Before there was Jim Bakker, before there was Jerry Fartwell, before there was Jimmy Swaggart, there was Sister Aimee.
Born to an Ontario farming family in 1890, Aimee Kennedy was born again at age 17, and married a Pentacostal preacher named Robert Semple a short time later. After Semple died on a missionary trip to China, leaving Aimee with a year-old daughter, she relocated to the U.S.
Like Tony Alamo, she slipped into her late spouse’s shoes by becoming a traveling preacher, and married a wholesale grocer named McPherson.
Aimee was a red-haired dynamo who enthralled everyone, even Christians who thought women should obey St. Paul: sit down and shut up. No one could shut up Aimee McPherson. She pitched her revival tent throughout Canada and New England for two years, with two children in tow, and she drew crowds everywhere she preached.
In 1921, three years after the family settled in Los Angeles, the McPhersons divorced. Incredibly, this didn’t put much of a dent in Aimee’s popular image. By 1923 she and her mother, Minnie, had built a religious empire around Aimee’s International Church of the Foursquare Gospel – the PTL of its day. Its Angelus Temple in Echo Park was the nation’s first true megachurch – an airy, modern masterpiece with seating for 5300 parishioners. As if that audience wasn’t big enough, “Sister Aimee” (as her flock called her) also became the first American woman to be granted an FCC license for her own radio station. She preached every day of the week and up to six times on Sundays, advocating a humble and squeaky-clean lifestyle without adding too much fire and brimstone. In the deeply corrupt L.A. of the Roaring Twenties, such homilies were warmly welcomed. As I wrote in my post about the real stories behind the film The Changeling, the LAPD at this time was rife with corruption. A “gun squad” practiced its own strange brand of urban Western justice, mowing down suspected criminals and inconvenient persons alike under the force’s shoot to kill policy; bodies were routinely found in alleys, warehouses, and other dark corners of the city. The LAPD also had its fingers in an array of criminal enterprises: bootlegging, prostitution, extortion, bribery. In another L.A. church, a social crusader and beloved Presbyterian minister named Gustav Briegleb would rail against this lawlessness for years.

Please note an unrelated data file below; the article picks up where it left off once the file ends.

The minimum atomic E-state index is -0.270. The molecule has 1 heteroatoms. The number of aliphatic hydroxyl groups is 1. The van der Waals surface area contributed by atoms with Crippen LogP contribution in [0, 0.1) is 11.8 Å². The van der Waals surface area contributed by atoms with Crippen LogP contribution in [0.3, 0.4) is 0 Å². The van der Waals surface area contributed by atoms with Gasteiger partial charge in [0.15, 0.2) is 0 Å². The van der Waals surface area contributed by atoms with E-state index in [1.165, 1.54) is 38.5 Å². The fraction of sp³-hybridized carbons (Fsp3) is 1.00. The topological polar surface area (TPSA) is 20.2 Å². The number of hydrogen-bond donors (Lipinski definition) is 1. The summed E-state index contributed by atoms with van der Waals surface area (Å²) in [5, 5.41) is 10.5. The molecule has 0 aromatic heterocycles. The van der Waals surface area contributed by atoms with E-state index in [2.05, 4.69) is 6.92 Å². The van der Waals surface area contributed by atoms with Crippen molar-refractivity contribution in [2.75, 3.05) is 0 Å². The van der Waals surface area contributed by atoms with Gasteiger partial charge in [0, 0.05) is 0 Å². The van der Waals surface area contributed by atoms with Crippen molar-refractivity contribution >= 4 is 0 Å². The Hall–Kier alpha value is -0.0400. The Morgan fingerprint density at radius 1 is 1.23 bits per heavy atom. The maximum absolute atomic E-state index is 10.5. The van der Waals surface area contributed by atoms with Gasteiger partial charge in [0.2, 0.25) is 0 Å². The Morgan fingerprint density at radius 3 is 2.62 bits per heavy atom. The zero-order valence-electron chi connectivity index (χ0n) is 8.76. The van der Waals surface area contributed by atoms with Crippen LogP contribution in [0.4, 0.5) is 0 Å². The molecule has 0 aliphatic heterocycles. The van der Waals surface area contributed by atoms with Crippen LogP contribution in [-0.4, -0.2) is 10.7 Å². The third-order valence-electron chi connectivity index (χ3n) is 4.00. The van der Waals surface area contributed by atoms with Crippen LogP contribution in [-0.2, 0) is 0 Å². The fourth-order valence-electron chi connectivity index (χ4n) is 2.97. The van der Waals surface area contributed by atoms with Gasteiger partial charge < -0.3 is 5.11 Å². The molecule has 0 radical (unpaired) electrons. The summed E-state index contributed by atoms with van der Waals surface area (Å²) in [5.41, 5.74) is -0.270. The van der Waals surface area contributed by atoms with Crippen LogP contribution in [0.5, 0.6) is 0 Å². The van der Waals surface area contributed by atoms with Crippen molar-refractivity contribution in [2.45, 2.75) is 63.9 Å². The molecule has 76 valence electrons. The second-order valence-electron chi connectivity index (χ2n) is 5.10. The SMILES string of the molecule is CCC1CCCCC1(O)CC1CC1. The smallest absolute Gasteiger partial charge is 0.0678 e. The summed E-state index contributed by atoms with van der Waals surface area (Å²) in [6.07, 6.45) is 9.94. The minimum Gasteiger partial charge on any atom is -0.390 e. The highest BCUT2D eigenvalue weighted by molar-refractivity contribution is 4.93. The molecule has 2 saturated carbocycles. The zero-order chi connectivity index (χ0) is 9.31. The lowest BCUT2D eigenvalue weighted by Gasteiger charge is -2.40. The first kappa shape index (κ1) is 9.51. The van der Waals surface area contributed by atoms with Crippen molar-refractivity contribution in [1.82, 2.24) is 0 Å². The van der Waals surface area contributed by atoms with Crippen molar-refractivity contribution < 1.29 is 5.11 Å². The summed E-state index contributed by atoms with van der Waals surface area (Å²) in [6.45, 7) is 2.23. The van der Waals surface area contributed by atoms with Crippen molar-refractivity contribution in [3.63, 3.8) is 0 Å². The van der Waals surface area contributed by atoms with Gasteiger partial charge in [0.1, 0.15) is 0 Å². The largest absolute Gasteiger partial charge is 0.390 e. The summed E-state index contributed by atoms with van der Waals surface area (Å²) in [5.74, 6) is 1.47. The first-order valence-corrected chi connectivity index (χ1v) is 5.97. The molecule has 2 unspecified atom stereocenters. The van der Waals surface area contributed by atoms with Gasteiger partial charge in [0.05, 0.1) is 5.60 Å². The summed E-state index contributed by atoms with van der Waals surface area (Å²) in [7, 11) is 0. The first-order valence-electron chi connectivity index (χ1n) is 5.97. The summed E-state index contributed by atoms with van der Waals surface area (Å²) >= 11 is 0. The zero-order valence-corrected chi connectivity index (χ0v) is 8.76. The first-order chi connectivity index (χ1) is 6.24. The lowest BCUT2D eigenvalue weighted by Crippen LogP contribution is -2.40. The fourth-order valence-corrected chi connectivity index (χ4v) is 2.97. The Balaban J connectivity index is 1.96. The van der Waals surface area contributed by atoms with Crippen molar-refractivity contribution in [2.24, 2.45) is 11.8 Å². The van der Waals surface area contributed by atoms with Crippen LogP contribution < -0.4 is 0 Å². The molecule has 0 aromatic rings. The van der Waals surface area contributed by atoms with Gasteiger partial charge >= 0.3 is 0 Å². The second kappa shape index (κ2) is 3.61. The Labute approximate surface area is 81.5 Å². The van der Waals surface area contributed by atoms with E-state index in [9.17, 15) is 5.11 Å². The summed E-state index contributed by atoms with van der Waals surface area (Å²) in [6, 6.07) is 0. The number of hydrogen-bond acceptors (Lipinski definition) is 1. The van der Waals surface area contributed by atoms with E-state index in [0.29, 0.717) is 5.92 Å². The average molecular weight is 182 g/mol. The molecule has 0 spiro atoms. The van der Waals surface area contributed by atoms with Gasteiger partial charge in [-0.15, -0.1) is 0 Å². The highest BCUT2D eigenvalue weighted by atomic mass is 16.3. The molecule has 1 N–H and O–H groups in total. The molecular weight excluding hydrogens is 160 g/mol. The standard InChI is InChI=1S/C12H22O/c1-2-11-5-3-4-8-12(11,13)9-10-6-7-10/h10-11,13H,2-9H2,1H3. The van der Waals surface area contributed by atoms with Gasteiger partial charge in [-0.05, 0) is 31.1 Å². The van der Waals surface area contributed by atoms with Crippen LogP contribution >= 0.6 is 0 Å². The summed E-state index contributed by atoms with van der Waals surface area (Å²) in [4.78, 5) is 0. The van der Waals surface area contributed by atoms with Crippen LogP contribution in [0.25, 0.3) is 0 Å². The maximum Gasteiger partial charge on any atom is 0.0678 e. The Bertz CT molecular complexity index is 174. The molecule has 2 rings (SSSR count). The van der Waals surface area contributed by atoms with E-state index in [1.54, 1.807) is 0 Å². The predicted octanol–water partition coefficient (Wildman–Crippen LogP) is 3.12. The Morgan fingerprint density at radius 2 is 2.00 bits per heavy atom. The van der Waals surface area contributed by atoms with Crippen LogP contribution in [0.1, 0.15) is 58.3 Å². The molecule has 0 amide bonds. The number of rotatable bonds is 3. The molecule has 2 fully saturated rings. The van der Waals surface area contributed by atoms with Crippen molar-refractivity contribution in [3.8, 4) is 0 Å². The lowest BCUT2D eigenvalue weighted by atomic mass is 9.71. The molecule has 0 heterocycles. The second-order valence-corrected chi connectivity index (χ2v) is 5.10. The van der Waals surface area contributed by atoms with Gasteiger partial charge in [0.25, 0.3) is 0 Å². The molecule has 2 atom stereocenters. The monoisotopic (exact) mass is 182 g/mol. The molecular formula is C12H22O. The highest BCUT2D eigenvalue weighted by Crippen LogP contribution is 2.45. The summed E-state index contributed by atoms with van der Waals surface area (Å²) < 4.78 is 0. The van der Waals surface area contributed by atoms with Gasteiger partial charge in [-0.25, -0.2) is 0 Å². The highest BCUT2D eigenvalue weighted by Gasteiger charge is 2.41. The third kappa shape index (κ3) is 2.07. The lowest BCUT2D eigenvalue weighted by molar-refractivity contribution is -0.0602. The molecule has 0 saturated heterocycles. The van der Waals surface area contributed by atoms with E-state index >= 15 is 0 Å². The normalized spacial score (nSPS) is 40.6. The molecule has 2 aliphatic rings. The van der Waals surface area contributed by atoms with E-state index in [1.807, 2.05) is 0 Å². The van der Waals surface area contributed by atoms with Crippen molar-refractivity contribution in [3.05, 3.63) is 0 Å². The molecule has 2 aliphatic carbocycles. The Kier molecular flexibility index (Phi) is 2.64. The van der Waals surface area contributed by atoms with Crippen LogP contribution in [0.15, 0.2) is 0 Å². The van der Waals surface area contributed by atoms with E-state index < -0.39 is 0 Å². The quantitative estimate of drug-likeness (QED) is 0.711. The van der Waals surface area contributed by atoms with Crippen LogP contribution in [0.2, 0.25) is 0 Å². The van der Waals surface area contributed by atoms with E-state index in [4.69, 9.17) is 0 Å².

A return to wholesomeness wasn’t the only alluring thing about the Foursquare Church. Each worship service was like a Vegas floor show with faith healings; a full orchestra, the Foursquare choir, costume changes, elaborate sets.
It all worked. By 1926, at the age of 35, Sister Aimee was a millionaire with an estimated 40,000 followers.
Aimee on the Beach
In the early evening hours of May 18, 1926, Aimee was one of a dozen or so swimmers at L.A.’s Ocean Park Beach. A strong swimmer, she cut purposefully through the waves in her knee-length bathing suit and diving cap while her personal secretary waited on the beach, looking over some notes.
But when the secretary looked up, Sister Aimee was gone. She had apparently drowned before she could call out for help.
For days, thousands of mourners gathered on the sand to mourn Sister Aimee. Though no trace of her had washed ashore, she was certainly dead.
But then strange rumours began to surface: Sister Aimee had been sighted at various California hotels in the company of her radio station’s married engineer, Kenneth Ormiston. Not everyone believed the rumours, of course, but Mrs. Ormiston seemed certain that her husband had run off with Sister Aimee. He had vanished around the same time the preacher supposedly drowned.